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# Project Management Central

 How do you calculate the contingency reserve for positive risks? How do you calculate the contingency reserve for positive risks? Does the contingency reserve for positive risks increase the total contingency reserve of the project or decrease it? Posted: Apr 17, 2018 11:46 PM
I have had precious few positive risks in my projects.

My approach is not to make any changes to the contingency reserve until the risk manifests. At this point, the reserve is reduced by an adequate estimation of the benefit received.
The contigency reserve for positive risks are evaluated & calculated in the same way negative risks are but positive risks contingency decreases the total contigency reserve of the project.
It is tricky. Sometimes it is better to leave it after the fact. Let's say you have 100 negative risks and there combined impact is \$10,000. They range in probability from low to high. Now let's say you have 1 positive risk that a vendor is going to discount their software by \$10,000 sometime during the project and just before it is required, and the probably of that risk is high. Do you start with zero contingency because they cancel eachother out? I would argue that you keep the contingency associated with negative risks, and hold off on deducting the contingency associated with positive risk until it occurs, and even then, reduce it in stages to ensure the high impact/probability negative risks don't take you by surprise.
Contingency Reserve is a planned amount of fund, time or resource which is added to an estimate for risks that might happen. Expected monetary value can be used to calculate
Expected Monetary Value Calculation Steps
1. Assign the probability of occurrence for the risk.
2. Assign the impact of the risk as a monetary value
3. Multiply the probability by impact
Probability x Impact gives the Expected Monetary Value (EMV). This value is positive for opportunities and negative for threats.
Alaa -

It depends on the nature of the positive risks identified.

For example, if we are preparing for a trade show and there's a positive risk that we might get much more traffic to our booth than expected, then we might want to put some money aside to be able to get some last minute printing of brochures done or to hire a few more temp staff.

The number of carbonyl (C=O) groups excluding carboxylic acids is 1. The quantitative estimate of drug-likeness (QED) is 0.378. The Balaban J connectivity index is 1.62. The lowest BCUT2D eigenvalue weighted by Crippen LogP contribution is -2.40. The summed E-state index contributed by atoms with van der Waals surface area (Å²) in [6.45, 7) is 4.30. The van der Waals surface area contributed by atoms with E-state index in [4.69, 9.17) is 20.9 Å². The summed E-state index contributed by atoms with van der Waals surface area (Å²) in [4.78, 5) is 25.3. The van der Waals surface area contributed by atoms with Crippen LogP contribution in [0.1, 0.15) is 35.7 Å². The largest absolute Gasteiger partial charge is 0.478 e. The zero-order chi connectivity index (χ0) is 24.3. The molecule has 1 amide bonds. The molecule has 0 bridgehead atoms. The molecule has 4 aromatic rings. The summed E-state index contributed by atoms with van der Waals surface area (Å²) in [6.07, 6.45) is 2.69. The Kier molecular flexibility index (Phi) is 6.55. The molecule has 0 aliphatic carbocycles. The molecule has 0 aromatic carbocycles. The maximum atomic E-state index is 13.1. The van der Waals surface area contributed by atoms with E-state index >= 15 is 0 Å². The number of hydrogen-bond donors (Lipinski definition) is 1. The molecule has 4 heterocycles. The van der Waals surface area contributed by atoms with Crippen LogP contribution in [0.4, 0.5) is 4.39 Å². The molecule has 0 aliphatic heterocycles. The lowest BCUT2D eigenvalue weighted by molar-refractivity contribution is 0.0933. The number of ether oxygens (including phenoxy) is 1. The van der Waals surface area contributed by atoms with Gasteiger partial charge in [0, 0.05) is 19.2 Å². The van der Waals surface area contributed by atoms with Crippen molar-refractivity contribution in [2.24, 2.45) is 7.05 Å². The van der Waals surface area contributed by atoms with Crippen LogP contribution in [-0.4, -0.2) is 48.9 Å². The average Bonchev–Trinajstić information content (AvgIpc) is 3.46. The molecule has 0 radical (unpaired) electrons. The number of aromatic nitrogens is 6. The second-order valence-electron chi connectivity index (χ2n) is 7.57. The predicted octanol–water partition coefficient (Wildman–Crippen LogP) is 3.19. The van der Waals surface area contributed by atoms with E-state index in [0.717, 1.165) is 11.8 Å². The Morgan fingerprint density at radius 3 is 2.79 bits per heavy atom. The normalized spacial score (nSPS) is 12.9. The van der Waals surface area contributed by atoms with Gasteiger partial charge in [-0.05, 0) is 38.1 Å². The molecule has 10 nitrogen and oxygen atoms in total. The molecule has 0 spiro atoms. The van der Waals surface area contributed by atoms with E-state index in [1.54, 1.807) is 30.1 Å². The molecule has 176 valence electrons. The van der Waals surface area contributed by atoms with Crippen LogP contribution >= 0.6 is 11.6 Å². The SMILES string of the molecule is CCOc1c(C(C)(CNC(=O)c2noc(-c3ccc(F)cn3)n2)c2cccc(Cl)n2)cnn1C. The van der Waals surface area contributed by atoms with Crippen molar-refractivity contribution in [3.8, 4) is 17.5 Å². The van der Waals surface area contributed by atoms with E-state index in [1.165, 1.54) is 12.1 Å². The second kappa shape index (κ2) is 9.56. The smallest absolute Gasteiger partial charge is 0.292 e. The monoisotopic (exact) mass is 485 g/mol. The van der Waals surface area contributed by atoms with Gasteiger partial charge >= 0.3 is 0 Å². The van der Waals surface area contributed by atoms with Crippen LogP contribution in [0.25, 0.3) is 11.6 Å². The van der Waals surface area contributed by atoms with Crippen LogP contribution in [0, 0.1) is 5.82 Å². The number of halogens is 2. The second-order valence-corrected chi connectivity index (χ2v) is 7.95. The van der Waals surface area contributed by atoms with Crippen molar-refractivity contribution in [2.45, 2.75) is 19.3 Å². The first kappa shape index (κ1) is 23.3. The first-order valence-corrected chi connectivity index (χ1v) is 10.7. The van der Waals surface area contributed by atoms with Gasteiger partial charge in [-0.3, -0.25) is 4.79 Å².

On the other hand, if we have an expected cost for expensive third party resources to complete a work package but we've identified an opportunity to get the work done quicker, then that would represent a savings relative to your original estimate and you could theoretically have a negative contingency reserve component tied to that risk.

Kiron
I think most of risks are connected to different stage in the project. So negative risks may be connected to earlier stage than the positive ones and vise versa. In that case it's not correct to just add the reserves. It means the overall contingency reserve is not a single amount but rather sometning like the cash flow.
I would say that Rami is right in theory. That is the PMI answer. But we know that real life and PMI do not always work the same. So in some cases I would follow Sante's thinking.
Alaa,

To me, your questions sound like more theoretical since actions depend upon a particular project scenario.

Project risk, as defined by PMI, is "an uncertain event or condition that, if it occurs, has a positive or negative effect on a project's objectives." So Positive Risk, which is generally referred to as Opportunity, is that uncertain favorable even which has positive impact towards project objective (scope, schedule, cost, and quality) if occur.

As you know, a contingency reserve is a reserve to provide a safeguard against any surprise. Typically this is money, but it might be additional resources or time. While this is not part of your project budget, you need to keep this reserve based upon risks you have in your project.

Now a reserve for your project to support you during rainy day is primarily to mitigate negative risks. But it is not limited to negative risks alone since positive risk response strategies play an important role here.

To conclude, there is no "one size fit all" answer for your questions as it depends upon project situation and risk response strategies. Hope this helps you to understand along with other responses above.
My answer was specifically and strictly theoretical. In real life, contingencies resulting from Positive Risks do not necessary lower the over contingency and in order to ensure an opportunity occurs at a point in time, you put some reserve to take the necessary measures to ensure it happens.
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